The Piano


The Piano

I’ve often believed and have written that our lives are made up of many little short stories, and it’s the total accumulation of those experiences that frame our life. Take for instance this past week’s event which I’ve titled, “The Piano”.

Many of you know that my wife, Karen, and I, together with immediate family, have been involved for the past four months settling her parents into assisted living. No doubt, it’s a life changing experience for mom and dad, but it’s also a new experience for those family members on the frontline, making sure the transition goes as smoothly as possible.

Inclusive in such a move is the downsizing from a lifetime’s accumulation of furniture, and all kinds of assorted memorabilia. Counted among the assortment of my in-law’s possessions, was one very old upright piano that had its own interesting history of how it was acquired, how it was altered, and how it would be disposed of.

The piano was originally a “player piano”, a unique design for its time that could self-play a tune upon insertion of a preprogrammed paper roller, but somewhere along the way, the player mechanism was removed, leaving this particular piano to have its music derived strictly from the ivory keyboard. It was a popular instrument that was not only found in respectable homes at the turn of the century, but it was a common furnishing for the saloons of the old west. 

Who took delivery first of the player piano from its New York factory, and how it settled in Gallup, New Mexico where our story begins is still a mystery. For it was here that this now second-hand instrument served harmoniously in a small church in the 1940s, presided over by Karen’s Japanese grandfather. It was a small church mission primarily for newly arrived immigrants from Japan that worked for the Santa Fe Railway. Meeting in a railroad car on loan from the company, the piano was played routinely for the singing of worship hymns.

Eventually that small gathering in Gallup closed its doors, and the piano was relocated to Karen’s side of the family where it took on a slightly different purpose. Instead of being played for many as it had for the congregation, the piano became instrumental in Karen's music teaching.

The family’s eventual move from Gallup to Albuquerque in the 1950s, also meant the relocation of the piano for those in-home music lessons. A side story that has become a classic, was the alteration that changed the piano’s wood, from a deep black finish, to a medium shade of brown. The routine I am told went like this, 30 minutes of piano practice, followed by 30 minutes of sanding the piano’s outer surface, and according to my wife, she was the majority stock holder of the sanding trade.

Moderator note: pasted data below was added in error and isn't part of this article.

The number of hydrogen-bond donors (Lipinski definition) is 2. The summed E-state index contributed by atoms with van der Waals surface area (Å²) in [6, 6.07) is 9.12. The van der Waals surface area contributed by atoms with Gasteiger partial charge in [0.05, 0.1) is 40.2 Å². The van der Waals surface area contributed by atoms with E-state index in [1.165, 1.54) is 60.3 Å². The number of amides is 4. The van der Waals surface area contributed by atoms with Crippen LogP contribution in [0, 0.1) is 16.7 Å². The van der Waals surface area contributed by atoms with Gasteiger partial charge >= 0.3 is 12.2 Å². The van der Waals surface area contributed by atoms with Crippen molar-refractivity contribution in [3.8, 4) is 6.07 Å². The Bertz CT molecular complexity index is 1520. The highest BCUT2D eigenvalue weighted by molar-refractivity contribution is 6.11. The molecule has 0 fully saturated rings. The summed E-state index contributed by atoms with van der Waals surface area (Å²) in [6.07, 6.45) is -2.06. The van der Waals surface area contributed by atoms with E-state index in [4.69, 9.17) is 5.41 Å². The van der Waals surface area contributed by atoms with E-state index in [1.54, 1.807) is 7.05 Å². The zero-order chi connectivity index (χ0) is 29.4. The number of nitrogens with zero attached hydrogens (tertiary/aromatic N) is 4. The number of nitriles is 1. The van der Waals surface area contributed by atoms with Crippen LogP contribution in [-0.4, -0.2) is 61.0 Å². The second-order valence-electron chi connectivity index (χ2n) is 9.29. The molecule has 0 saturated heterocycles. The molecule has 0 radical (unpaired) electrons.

Once Karen left the house, the music that once came from the piano’s keyboard was all but silenced. For the next five decades, the piano gathered dust, and became a handy shelf for displaying family pictures. That was until early January 2018, when both mom and dad were moved to an assisted living facility.

The task to disburden their house of all of its contents - including that old upright piano - soon followed. One-by-one each of the immediate family turned down the free acquisition of the piano for reasons of it being, …too old, …too big, …too heavy, ...and we don’t play the piano. Yes, Karen and I even considered taking it in, but we concluded it was just too much of a space filler for our house. Maybe if Chloe played the piano, we would have reconsidered.

Friends were also called in to see if there were any takers, …free of course, no cost, but once again, the old upright piano couldn’t find a home. A co-worker of mine agreed to take the piano, but after a weekend of thinking on it, the answer came back, “we’ve changed our minds”. And so, …I thought, how to get rid of the piano, a possession that had been in the family for over 80 years. Would the next buyer of the house want it? Would a school want it? Would a church want it? Should we just roll it down the street and run?

That’s when it struck me, …why not put an internet ad on craigslist. Ask a minimal price to show it had value - other than free - especially since that didn’t appear to work with family and friends, and see if someone in Albuquerque would like the opportunity to own an old piano. I also believed that you needed to write the ad with a short catchy piece of text, and include plenty of photographs.

As with any short story, having a happy ending is certainly preferred, or at least that’s the intended goal, especially if you plan on recounting the story years from now. So, did we find a home for the old piano?

Well, I’m pleased to report, we indeed found a buyer for the old upright piano within 24 hours of posting. The person that took possession of the piano was not only a musician, but was connected with the movie industry, and when he saw the photographs on craigslist, exclaimed, “That piano will be a movie star!”. Okay, I exaggerated that last sentence. 

But you see, the buyer also leases out movie props for the Hollywood films made in New Mexico, especially American westerns, and no doubt this old former player piano may one day make its appearance in a scene for an old western saloon. So, is that how this piano first got its start, in some bar room played for the enjoyment of its patrons, and now it had come seemingly full circle? Like I said early on, I don’t know how that piano landed in Gallup, so maybe, just maybe, there’s a little truth in such a tale. 

Chloe inspects "The Piano".

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